How indoor air quality is changing the face of business
China’s air quality issues have, once again, hogged the headlines in recent months. The focus has mostly been limited to outdoor air quality though. In the following article Chris Drew, General Manager of PureLiving China (Chengdu), shines the spotlight on indoor air quality (IAQ) and says that more and more companies are waking up to the fact that good air equals good business.
When you reflect on where you spend the majority of your time each day, it seems obvious that it is the quality of air indoors and not outdoors that should actually be the main focus of people’s attention. The United States Environmental Protection Agency estimates that the average person spends 90 per cent of their time indoors. Whether at home, in the office or at school, it is only within buildings that individuals have control of the environment.
The European Chamber’s Business Confidence Survey 2015, reported some significant findings related to air quality in China:
The figures speak for themselves – air pollution is significant challenge to companies trying to hire and retain staff in China.
While clean office air is far from commonplace, many companies have recognised the importance of ensuring a breathable environment to differentiate themselves in a highly competitive hiring market. One way to look at this is that the cost of implementing an IAQ system can easily be recovered when considering the amount saved on employee sick days and on not having to retrain staff to compensate for staff turnover.
Good air quality brings other economic benefits, too. During the recent spate of bad air in Beijing the government declared a ‘red alert’, warning many schools, factories and businesses to close. Several schools decided not to, citing their clean air investments and demonstrating the level of their IAQ to justify staying open. One school administrator estimated their cost savings of not having to shut down for two days at over CNY 1 million.
There are also marketing and branding benefits. Posting screenshots of apps that monitor IAQ through corporate social media platforms is a good way to show you care about your employees; if employees can be encouraged to send their own posts these messages become potentially even more influential. This kind of communication can help to convince potential job candidates of the sincerity of a company, and even among those not considering employment it still helps to develop a positive brand image. Being able to proactively care for staff while simultaneously presenting a positive public image of your business is a 1-2 punch that will make both HR and marketing departments exceedingly happy.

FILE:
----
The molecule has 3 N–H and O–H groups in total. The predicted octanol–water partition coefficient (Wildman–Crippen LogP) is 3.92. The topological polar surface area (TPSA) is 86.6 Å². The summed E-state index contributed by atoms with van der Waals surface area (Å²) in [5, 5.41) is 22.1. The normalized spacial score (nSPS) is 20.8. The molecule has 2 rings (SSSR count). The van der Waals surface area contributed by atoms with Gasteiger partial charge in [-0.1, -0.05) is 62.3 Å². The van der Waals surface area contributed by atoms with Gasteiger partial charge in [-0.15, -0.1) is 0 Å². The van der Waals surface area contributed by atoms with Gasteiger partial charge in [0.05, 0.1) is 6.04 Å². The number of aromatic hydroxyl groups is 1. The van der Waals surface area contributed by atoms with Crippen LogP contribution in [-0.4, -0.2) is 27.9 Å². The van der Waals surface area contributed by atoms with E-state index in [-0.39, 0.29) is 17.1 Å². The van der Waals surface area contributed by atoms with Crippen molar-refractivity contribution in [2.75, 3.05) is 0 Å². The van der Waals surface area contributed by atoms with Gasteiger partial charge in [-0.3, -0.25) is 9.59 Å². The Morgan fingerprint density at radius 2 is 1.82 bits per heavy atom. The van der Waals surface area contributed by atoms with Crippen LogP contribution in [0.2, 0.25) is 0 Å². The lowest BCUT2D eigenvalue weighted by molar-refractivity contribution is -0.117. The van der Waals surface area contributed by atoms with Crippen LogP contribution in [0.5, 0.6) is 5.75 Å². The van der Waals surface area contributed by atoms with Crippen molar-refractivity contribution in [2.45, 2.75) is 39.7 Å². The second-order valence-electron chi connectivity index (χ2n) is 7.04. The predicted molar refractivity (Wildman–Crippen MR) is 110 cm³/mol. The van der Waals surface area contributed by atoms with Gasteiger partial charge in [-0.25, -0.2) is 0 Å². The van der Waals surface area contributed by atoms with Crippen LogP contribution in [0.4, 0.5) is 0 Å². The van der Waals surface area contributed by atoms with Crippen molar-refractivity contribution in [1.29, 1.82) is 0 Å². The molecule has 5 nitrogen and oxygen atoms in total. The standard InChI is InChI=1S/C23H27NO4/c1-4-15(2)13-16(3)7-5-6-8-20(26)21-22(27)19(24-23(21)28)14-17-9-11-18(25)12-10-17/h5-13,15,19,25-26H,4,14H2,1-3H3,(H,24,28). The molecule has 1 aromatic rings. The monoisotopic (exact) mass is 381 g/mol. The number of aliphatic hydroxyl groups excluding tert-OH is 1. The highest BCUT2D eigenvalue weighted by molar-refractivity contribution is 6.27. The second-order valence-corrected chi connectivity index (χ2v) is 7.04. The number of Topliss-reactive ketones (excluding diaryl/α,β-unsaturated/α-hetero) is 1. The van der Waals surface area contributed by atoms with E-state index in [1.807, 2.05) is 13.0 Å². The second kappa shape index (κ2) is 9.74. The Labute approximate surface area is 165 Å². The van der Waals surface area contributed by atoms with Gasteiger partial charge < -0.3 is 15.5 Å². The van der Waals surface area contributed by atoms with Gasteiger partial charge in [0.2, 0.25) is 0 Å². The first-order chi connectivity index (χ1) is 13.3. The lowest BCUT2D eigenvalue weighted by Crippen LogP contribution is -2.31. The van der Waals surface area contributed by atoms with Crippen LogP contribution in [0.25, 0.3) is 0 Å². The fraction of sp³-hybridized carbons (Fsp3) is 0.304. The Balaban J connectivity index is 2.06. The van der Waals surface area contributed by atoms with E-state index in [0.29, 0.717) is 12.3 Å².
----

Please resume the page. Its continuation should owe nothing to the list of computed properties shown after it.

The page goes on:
Of these, lack of knowledge is by far the bigger issue. Most people labour under the misapprehension that the building they are in automatically protects them from pollution. As air is invisible, its quality is not something that would necessarily be a concern: out of sight, out of mind. It is true that buildings can offer some level of protection but this varies with age and the degree to which the building is air tight. A typical audit will show that a building by itself provides limited protection from outdoor pollution – on average, only about a 30 per cent reduction.
More important is the level of filtration and fresh air provided by a building’s centralised air conditioning and heating (HVAC) system. Most fresh air systems in Chinese buildings lack effective filtration and are essentially introducing dirty air to the inside environment. Clean air is a necessity in an office or school environment and can lead to much higher levels of productivity in analytical tasks as seen in the below Harvard study: